Why your BUSINESS PC isn't infected

The Quick Version

Businesses keep their Windows machines locked down in a way that is not practical for normal people to ever do with their own computers at home.

The Key Points

1. Business PCs are locked down in a way that is not practical for home PCs.

2. Your IT department tests all software in great detail before it gets on their PCs.

3. Your IT department are knowledgeable gatekeepers of what gets onto their PCs. Normal people like you are not.

download (1).jpeg

"But my work laptop never gets infected and that's running Windows, why is it such a problem on my home PC?".

The answer is your work PC has a particularly vicious night club bouncer on the door, called your IT department. Those folks know what a problem security is on Windows, so they lock it down as tightly as they possibly can before giving it to you. To see what I mean, try and install some software on your work laptop. You will be told to bugger off you're not an administrator (OK the exact message might be slightly more polite than that, but that's the sentiment you will be seeing).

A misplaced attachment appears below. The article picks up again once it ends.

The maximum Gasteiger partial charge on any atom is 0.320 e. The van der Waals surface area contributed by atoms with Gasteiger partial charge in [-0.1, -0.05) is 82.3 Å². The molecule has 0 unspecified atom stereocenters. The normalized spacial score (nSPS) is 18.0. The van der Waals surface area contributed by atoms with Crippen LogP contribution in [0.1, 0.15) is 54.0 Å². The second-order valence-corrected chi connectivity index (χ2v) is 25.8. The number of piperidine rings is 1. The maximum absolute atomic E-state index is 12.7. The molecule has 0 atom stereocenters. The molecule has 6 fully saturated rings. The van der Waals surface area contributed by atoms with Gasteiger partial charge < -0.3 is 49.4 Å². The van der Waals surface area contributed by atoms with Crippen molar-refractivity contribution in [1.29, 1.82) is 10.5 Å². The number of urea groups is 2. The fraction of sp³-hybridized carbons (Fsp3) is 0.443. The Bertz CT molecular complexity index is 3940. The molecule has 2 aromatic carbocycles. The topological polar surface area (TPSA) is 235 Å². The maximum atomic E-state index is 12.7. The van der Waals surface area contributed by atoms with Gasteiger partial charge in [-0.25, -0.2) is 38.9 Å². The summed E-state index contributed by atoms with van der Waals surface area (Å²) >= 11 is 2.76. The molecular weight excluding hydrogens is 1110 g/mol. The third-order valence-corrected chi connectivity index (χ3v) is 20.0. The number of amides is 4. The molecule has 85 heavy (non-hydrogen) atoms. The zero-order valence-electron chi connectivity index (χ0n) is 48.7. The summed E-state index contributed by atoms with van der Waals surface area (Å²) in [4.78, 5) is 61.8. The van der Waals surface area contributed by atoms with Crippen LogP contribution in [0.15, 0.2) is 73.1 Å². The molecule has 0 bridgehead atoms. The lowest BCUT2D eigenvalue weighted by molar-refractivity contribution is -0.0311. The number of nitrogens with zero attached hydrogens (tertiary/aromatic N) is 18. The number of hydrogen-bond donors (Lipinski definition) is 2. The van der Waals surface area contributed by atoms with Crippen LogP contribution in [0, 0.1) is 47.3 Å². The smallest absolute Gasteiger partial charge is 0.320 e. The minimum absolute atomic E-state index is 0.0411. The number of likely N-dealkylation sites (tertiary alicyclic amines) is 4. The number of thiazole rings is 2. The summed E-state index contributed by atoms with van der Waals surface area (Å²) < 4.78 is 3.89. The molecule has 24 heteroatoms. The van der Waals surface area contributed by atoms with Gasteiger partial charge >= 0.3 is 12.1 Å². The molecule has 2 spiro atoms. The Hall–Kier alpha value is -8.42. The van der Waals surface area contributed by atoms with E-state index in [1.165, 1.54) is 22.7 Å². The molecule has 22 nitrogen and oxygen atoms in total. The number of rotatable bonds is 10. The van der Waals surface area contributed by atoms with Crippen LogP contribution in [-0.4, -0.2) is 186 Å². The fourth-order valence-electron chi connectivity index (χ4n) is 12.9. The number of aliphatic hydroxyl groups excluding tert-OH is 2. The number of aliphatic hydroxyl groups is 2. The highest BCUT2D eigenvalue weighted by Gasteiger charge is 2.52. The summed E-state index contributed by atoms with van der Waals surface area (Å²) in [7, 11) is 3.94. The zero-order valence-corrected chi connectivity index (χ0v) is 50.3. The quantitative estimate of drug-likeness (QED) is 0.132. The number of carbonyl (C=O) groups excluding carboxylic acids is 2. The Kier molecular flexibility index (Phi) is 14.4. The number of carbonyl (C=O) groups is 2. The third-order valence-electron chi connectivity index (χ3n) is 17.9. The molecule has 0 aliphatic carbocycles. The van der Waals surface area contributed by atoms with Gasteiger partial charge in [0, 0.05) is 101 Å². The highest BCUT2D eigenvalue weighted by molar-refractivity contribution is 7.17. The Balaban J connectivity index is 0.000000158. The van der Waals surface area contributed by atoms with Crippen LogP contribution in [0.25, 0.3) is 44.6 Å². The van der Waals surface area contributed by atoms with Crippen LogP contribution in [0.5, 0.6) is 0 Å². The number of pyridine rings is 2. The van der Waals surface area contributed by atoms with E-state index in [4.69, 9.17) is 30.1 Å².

If you ask IT people why they setup machines in the way they do, they will say something along the lines of "end users cannot be trusted, if we open up the system they will install all sorts of junk on it". So they become the gatekeeper and with good reason. Bad software could certainly make a mess of your laptop and might also spread to other systems in the company.

When I say gatekeeper I really do mean a very strict gatekeeper indeed. Let's go back to the night club bouncer analogy and think about how that would pan out with Windows PCs. At home your first line of protection is your anti-virus software. It has a "Black List" of bad programs that it will reject if it sees them (that's why your anti-virus updates itself every day, it's getting the latest list of bad guys). It's like the police hand every night club bouncer a list (with pictures) of all the criminals in town. The problem is the list is very long (millions of criminals) and the baddies change their appearance (grow a moustache) and we live in a big city and new scumbags get off the boat every day. Consequently a lot of very nasty people get into a lot of night clubs.